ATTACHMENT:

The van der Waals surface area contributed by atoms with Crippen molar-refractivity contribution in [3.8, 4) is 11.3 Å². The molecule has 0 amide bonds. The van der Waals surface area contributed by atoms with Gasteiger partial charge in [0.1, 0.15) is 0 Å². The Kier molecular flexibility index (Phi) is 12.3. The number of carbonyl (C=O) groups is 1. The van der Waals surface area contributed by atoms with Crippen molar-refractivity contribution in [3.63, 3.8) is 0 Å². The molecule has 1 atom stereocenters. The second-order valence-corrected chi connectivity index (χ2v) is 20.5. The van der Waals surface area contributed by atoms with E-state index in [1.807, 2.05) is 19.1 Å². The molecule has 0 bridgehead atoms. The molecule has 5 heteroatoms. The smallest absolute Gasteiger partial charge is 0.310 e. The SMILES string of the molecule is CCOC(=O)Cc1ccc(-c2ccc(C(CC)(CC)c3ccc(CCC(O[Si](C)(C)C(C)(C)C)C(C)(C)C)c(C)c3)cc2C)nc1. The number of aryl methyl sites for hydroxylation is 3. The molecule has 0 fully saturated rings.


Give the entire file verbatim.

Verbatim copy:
The van der Waals surface area contributed by atoms with Crippen molar-refractivity contribution in [3.8, 4) is 11.3 Å². The molecule has 0 amide bonds. The van der Waals surface area contributed by atoms with Gasteiger partial charge in [0.1, 0.15) is 0 Å². The Kier molecular flexibility index (Phi) is 12.3. The number of carbonyl (C=O) groups is 1. The van der Waals surface area contributed by atoms with Crippen molar-refractivity contribution in [3.63, 3.8) is 0 Å². The molecule has 1 atom stereocenters. The second-order valence-corrected chi connectivity index (χ2v) is 20.5. The van der Waals surface area contributed by atoms with E-state index in [1.807, 2.05) is 19.1 Å². The molecule has 0 bridgehead atoms. The molecule has 5 heteroatoms. The smallest absolute Gasteiger partial charge is 0.310 e. The SMILES string of the molecule is CCOC(=O)Cc1ccc(-c2ccc(C(CC)(CC)c3ccc(CCC(O[Si](C)(C)C(C)(C)C)C(C)(C)C)c(C)c3)cc2C)nc1. The number of aryl methyl sites for hydroxylation is 3. The molecule has 0 fully saturated rings.